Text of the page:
SECO Energy, a not-for-profit electric cooperative, has enacted its emergency restoration plan and organized its employees and hundreds of line and tree trimming contractors who are waiting and ready for Hurricane Irma to impact SECO this afternoon through Monday. Hundreds of bucket trucks, front-end loaders, cranes, and other heavy equipment are already assembled at SECO.
Hurricane-force winds are expected throughout SECO’s service territory as Hurricane Irma veers north into Florida’s west coast. At noon Sunday, Hurricane Irma was clocked as a Category 4 hurricane with maximum sustained winds of 130 mph and moving north-northwest at 9 mph. Irma is a huge storm, with hurricane-force winds extending 70 miles from its center, and tropical-storm-force winds extending 205 miles from its center.
Irma is currently forecast to move along Florida’s west coast, making final landfall near Cedar Key mid-morning on Monday. Hurricane-force sustained wind speeds over 100 mph will begin to impact SECO’s territory late Sunday night and continue through Monday morning.
As this giant storm is moving closer to Florida, SECO is warning members to expect extended outages. SECO’s distribution system is built to withstand 100 mph winds, and the state’s transmission system is built to withstand 110 mph winds. Hurricane-force winds will put poles, lines and substation equipment on the ground. Thousands of SECO members will be without power – even those served by underground equipment as their service is fed by overhead transmission lines. Full restoration from Hurricane Irma may take days or even weeks.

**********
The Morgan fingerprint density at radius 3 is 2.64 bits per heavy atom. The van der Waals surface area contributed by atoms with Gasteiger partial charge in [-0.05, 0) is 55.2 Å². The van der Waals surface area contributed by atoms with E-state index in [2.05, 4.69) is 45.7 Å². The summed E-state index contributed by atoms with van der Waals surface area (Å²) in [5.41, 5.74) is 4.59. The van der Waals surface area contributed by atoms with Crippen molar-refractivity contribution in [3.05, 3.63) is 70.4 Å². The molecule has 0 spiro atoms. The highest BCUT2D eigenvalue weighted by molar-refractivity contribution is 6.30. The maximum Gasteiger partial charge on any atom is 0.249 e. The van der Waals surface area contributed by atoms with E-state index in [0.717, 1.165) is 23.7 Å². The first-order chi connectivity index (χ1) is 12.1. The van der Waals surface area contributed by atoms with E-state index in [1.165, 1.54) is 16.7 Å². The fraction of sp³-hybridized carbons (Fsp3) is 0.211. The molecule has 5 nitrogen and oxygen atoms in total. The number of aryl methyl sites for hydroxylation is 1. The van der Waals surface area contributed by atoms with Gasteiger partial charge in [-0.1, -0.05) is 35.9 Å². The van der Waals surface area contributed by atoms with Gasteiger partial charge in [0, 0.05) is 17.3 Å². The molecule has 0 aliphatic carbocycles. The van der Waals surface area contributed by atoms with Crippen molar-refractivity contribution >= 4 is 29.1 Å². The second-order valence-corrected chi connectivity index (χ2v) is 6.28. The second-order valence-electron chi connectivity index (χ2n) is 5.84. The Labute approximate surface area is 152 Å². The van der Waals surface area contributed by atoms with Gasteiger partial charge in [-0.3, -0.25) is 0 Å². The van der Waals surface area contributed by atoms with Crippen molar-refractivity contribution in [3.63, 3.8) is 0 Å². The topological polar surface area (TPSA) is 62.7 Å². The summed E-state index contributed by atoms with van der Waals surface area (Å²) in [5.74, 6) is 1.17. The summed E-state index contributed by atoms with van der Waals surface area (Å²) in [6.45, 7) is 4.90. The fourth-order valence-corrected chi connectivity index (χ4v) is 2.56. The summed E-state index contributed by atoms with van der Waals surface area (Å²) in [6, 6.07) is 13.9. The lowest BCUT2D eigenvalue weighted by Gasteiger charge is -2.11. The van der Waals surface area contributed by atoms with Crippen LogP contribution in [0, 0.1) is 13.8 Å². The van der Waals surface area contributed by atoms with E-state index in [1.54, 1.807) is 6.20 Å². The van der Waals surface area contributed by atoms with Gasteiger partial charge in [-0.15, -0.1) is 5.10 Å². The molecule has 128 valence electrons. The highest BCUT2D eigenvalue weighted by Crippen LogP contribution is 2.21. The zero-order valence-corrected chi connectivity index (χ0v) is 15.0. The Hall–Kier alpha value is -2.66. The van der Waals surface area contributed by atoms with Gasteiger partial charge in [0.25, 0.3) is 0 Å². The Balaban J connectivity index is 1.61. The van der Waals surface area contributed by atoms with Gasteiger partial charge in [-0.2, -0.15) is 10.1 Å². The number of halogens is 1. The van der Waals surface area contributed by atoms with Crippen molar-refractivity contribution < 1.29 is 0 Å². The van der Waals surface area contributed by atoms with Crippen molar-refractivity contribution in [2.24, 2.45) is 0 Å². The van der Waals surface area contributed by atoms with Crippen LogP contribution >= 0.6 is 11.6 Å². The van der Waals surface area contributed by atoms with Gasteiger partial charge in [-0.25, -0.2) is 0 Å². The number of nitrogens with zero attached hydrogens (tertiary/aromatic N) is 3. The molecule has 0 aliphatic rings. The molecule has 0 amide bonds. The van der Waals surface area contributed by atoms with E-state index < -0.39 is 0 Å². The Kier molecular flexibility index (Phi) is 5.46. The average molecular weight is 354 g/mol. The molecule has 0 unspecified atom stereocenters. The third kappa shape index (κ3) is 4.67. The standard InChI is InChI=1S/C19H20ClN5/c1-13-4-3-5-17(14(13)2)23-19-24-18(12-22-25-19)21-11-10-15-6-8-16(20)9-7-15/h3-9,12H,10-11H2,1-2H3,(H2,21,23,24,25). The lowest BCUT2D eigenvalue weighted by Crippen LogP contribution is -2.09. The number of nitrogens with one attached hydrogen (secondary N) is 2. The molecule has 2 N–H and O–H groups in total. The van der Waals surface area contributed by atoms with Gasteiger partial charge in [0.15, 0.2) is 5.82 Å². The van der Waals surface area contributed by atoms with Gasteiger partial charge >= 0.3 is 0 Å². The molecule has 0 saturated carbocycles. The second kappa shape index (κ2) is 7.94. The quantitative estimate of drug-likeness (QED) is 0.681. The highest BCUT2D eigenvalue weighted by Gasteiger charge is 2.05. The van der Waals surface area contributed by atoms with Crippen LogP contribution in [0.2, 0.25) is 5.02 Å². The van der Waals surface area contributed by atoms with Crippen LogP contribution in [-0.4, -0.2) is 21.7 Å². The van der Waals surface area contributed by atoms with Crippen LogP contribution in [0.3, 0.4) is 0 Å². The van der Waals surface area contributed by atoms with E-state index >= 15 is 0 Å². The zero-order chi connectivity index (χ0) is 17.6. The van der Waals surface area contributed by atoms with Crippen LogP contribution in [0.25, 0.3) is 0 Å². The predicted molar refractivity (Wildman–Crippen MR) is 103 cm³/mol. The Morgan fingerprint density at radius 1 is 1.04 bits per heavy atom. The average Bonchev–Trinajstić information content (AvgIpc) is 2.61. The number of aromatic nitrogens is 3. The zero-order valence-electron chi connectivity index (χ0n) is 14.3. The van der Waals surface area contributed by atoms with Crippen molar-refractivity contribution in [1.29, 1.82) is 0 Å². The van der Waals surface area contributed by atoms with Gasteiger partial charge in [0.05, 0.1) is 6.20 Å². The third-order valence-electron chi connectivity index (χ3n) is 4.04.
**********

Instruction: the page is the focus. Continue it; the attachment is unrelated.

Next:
Later Sunday afternoon when winds exceed 35 mph in SECO territory, restoration efforts must be stopped for safety. SECO won’t be able to conduct restoration activity until winds subside Monday afternoon. Once safe, SECO employees and hundreds of line and tree contractors will converge throughout the service territory to conduct restoration according to the emergency plan.
Essential services such as hospitals, shelters, schools and government agencies are the highest restoration priority. Line repairs that will restore power to large groups of members are next, and less populated areas with individual electric services are the final part of restoration.
Floridians can access www.floridadisaster.org/shelters for shelter information by county, including general population shelters, pet-friendly shelters and special needs shelters. Seek shelter if you or your loved ones need power to run life-saving medical devices.
Prepare to hunker down and wait for Hurricane Irma to exit the state. If you are using a portable or backup generator during outages, never let the generator run in enclosed spaces. Generators emit carbon monoxide gas that is a silent, odorless killer. Ensure these are connected correctly. Do not tamper with a meter to connect a generator as this requires a licensed electrician. Safety tips and storm preparation tips are available on SECO’s website.
Members with smartphones and tablets should bookmark SECO’s Storm Center for easy outage reporting and updates. To avoid scams and dangers, do not accept restoration or tree trimming assistance from someone who is asking for payment on the spot and is not a SECO employee or contractor. Under no circumstances would SECO ask for payment in the field during a restoration event. Do not attempt to reconnect services yourself.
As a not-for-profit electric cooperative, SECO is dedicated to being our members’ first source for accurate storm information. “Like” SECO’s Facebook page and “follow” the company on Twitter to stay updated about storms affecting our area.